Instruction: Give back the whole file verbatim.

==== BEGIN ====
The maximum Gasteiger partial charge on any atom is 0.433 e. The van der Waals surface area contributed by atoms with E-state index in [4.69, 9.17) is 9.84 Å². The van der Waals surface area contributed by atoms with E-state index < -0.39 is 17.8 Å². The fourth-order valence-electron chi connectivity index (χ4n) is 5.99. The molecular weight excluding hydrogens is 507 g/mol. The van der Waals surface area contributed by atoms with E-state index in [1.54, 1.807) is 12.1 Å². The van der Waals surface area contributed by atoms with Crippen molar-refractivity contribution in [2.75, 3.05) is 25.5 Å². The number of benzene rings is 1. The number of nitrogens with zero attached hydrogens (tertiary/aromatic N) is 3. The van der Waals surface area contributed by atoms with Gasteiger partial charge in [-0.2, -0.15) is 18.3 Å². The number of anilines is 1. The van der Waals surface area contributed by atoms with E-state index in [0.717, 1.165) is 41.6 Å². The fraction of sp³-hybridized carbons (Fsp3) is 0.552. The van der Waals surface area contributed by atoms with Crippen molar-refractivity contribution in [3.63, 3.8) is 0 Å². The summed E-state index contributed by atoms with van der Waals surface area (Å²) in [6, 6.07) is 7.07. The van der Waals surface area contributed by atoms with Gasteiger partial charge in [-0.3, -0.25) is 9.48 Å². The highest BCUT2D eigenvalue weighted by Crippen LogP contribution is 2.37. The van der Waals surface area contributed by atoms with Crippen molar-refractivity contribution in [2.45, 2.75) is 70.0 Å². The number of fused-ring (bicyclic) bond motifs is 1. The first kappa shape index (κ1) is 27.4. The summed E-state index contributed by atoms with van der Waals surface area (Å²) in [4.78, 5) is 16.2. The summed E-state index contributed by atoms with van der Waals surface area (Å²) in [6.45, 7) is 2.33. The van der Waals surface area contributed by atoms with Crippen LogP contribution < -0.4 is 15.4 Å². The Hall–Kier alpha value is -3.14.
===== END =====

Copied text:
The maximum Gasteiger partial charge on any atom is 0.433 e. The van der Waals surface area contributed by atoms with E-state index in [4.69, 9.17) is 9.84 Å². The van der Waals surface area contributed by atoms with E-state index < -0.39 is 17.8 Å². The fourth-order valence-electron chi connectivity index (χ4n) is 5.99. The molecular weight excluding hydrogens is 507 g/mol. The van der Waals surface area contributed by atoms with E-state index in [1.54, 1.807) is 12.1 Å². The van der Waals surface area contributed by atoms with Crippen molar-refractivity contribution in [2.75, 3.05) is 25.5 Å². The number of benzene rings is 1. The number of nitrogens with zero attached hydrogens (tertiary/aromatic N) is 3. The van der Waals surface area contributed by atoms with Gasteiger partial charge in [-0.2, -0.15) is 18.3 Å². The number of anilines is 1. The van der Waals surface area contributed by atoms with E-state index in [0.717, 1.165) is 41.6 Å². The fraction of sp³-hybridized carbons (Fsp3) is 0.552. The van der Waals surface area contributed by atoms with Crippen molar-refractivity contribution in [3.63, 3.8) is 0 Å². The summed E-state index contributed by atoms with van der Waals surface area (Å²) in [6, 6.07) is 7.07. The van der Waals surface area contributed by atoms with Gasteiger partial charge in [-0.3, -0.25) is 9.48 Å². The highest BCUT2D eigenvalue weighted by Crippen LogP contribution is 2.37. The van der Waals surface area contributed by atoms with Crippen molar-refractivity contribution in [2.45, 2.75) is 70.0 Å². The number of fused-ring (bicyclic) bond motifs is 1. The first kappa shape index (κ1) is 27.4. The summed E-state index contributed by atoms with van der Waals surface area (Å²) in [4.78, 5) is 16.2. The summed E-state index contributed by atoms with van der Waals surface area (Å²) in [6.45, 7) is 2.33. The van der Waals surface area contributed by atoms with Crippen LogP contribution < -0.4 is 15.4 Å². The Hall–Kier alpha value is -3.14.